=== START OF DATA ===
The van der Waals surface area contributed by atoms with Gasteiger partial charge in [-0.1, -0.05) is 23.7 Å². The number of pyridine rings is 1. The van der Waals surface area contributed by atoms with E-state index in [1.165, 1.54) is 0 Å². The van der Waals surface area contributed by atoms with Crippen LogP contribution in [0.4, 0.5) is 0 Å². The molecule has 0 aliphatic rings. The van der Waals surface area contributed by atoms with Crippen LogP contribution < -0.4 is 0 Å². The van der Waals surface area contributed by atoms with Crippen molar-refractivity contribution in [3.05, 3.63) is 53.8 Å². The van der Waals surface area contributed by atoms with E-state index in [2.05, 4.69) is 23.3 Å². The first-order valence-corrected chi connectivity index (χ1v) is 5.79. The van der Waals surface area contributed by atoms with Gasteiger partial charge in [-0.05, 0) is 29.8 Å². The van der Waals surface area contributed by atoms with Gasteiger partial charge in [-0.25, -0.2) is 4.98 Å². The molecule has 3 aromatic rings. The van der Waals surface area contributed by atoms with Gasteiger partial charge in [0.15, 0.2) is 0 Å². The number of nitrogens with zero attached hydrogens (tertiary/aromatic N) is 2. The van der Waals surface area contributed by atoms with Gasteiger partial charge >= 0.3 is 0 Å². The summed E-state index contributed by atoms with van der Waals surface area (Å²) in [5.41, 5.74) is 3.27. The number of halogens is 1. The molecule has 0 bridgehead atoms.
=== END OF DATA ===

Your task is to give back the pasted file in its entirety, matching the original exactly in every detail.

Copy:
The van der Waals surface area contributed by atoms with Gasteiger partial charge in [-0.1, -0.05) is 23.7 Å². The number of pyridine rings is 1. The van der Waals surface area contributed by atoms with E-state index in [1.165, 1.54) is 0 Å². The van der Waals surface area contributed by atoms with Crippen LogP contribution in [0.4, 0.5) is 0 Å². The molecule has 0 aliphatic rings. The van der Waals surface area contributed by atoms with Crippen LogP contribution < -0.4 is 0 Å². The van der Waals surface area contributed by atoms with Crippen molar-refractivity contribution in [3.05, 3.63) is 53.8 Å². The van der Waals surface area contributed by atoms with E-state index in [2.05, 4.69) is 23.3 Å². The first-order valence-corrected chi connectivity index (χ1v) is 5.79. The van der Waals surface area contributed by atoms with Gasteiger partial charge in [-0.05, 0) is 29.8 Å². The van der Waals surface area contributed by atoms with Gasteiger partial charge in [-0.25, -0.2) is 4.98 Å². The molecule has 3 aromatic rings. The van der Waals surface area contributed by atoms with Gasteiger partial charge in [0.15, 0.2) is 0 Å². The number of nitrogens with zero attached hydrogens (tertiary/aromatic N) is 2. The van der Waals surface area contributed by atoms with Gasteiger partial charge >= 0.3 is 0 Å². The summed E-state index contributed by atoms with van der Waals surface area (Å²) in [5.41, 5.74) is 3.27. The number of halogens is 1. The molecule has 0 bridgehead atoms.